As it turned out, Irvine came closest, netting a strong seventh place in the lead Jaguar, racing hard with Heinz-Harald Frentzen early on, before picking off the Saubers and Trulli ahead of him in the latter stages. The Irishman was trailed home by team-mate Pedro de la Rosa, as the R2s showed commendable fortitude if not outright speed.

The Spaniard's late race climb took him ahead of Villeneuve's BAR, as the Brackley team made up ground on the back of others retiring. New aero package or not, the 003 was never in the hunt this time around, and Olivier Panis ended his 100th GP on the sidelines after spinning at Dunlop.

The Saubers, which had finished qualifying ahead of the two white cars, both suffered after their pit-stops, and dropping down the order. Kimi Raikkonen soldiered on to take another top ten finish, but team-mate Nick Heidfeld was further hampered by a loose rear wheel, and had to retire.

Despite its confidence in the AP04's race set-up, neither Jean Alesi or Luciano Burti could take the French car into the points. Both ran well in the midfield, with Alesi closing up on, and racing with, both Saubers towards the end, but ended his day in the gravel trap after attempting to out-brake Raikkonen.

There were no points either for Arrows, which saw both its cars retire, or Jordan, which did likewise as Trulli's tortured clutch gave up the ghost and Frentzen's traction control pitched him in to yet another spin as he exited the Dunlop Kurve.

Despite two Germans biting the dust, the crowd worried little, for the men it had come to see both finished well up the order. Sales of Ralf Schumacher merchandise may have risen dramatically since Imola, but the majority of those baking in their seats at an unusually sunny Nurburgring still had eyes only for Michael.

In the shadow of the Schloss Nurburg, the master duly delivered....

Race Results:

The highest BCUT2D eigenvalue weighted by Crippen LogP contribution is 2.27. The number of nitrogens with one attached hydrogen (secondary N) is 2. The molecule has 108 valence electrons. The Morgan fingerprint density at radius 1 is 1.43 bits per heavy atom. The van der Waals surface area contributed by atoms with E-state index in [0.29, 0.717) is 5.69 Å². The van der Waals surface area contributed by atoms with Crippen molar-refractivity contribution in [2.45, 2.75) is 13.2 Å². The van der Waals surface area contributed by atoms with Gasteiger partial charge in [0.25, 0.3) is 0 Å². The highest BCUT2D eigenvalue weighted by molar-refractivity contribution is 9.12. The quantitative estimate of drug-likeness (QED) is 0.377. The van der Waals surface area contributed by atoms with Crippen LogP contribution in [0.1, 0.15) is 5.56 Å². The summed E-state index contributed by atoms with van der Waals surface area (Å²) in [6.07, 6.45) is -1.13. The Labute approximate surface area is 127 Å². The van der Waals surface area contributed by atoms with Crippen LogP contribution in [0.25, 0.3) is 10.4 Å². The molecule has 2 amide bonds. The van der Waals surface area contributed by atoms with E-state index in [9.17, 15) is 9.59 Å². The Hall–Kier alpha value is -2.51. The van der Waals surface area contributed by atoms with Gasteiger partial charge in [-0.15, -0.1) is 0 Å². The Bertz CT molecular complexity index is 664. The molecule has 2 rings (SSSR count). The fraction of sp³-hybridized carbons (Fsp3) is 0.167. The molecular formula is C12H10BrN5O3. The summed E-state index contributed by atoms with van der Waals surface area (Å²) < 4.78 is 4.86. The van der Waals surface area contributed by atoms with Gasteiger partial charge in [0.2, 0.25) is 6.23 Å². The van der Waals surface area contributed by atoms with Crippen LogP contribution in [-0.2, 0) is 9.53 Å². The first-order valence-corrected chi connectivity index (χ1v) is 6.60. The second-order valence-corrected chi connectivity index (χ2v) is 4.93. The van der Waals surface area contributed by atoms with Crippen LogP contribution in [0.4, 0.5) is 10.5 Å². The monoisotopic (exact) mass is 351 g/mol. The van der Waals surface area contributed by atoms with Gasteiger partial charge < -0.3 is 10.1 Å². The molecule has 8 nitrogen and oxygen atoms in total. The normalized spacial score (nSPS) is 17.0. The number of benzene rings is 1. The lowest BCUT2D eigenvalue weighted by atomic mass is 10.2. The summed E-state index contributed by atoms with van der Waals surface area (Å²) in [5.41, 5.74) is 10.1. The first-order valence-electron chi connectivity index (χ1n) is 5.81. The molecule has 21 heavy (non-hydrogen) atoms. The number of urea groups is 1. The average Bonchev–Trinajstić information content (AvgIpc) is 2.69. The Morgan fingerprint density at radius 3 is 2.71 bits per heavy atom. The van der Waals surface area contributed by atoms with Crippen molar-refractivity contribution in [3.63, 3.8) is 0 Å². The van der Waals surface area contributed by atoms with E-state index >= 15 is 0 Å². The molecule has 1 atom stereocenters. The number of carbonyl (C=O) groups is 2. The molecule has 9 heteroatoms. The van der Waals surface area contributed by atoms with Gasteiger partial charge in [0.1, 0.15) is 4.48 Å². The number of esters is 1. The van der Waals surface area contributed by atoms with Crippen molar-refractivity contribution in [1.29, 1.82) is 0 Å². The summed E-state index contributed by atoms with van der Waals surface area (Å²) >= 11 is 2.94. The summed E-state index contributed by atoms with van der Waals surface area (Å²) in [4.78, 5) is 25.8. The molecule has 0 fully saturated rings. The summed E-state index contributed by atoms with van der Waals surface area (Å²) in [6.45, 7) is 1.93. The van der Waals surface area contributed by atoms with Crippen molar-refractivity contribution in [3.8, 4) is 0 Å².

1. Michael Schumacher Germany Ferrari-Ferrari 67 laps 1hr 29mins 42.724secs
2. Juan Montoya Colombia Williams-BMW +4.217secs
3. David Coulthard Britain McLaren-Mercedes +24.993secs
4. Ralf Schumacher Germany Williams-BMW +33.345secs
5. Rubens Barrichello Brazil Ferrari-Ferrari +45.495secs
6. Mika Hakkinen Finland McLaren-Mercedes +1min 04.800secs
7. Eddie Irvine Britain Jaguar-Cosworth +1min 06.100secs
8. Pedro de la Rosa Spain Jaguar-Cosworth +1 lap
9. Jacques Villeneuve Canada BAR-Honda +1 lap
10. Kimi Raikkonen Finland Sauber-Petronas +1 lap
11. Giancarlo Fisichella Italy Benetton-Renault +1 lap
12. Luciano Burti Brazil Prost-Acer +2 laps
13. Jenson Button Britain Benetton-Renault +2 laps
14. Fernando Alonso Spain Minardi-European +2 laps

Rtd Jean Alesi France Prost-Acer 64 laps completed
Rtd Jos Verstappen Holland Arrows-Asiatech 58 laps completed
Rtd Nick Heidfeld Germany Sauber-Petronas 54 laps completed
Rtd Heinz-Harald Frentzen Germany Jordan-Honda 48 laps completed
Rtd Jarno Trulli Italy Jordan-Honda 44 laps completed
Rtd Enrique Bernoldi Brazil Arrows-Asiatech 29 laps completed
Rtd Olivier Panis France BAR-Honda 23 laps completed
Rtd Tarso Marques Brazil Minardi-European 7 laps completed
Fastest lap: Juan Montoya Williams-BMW 1min 18.354secs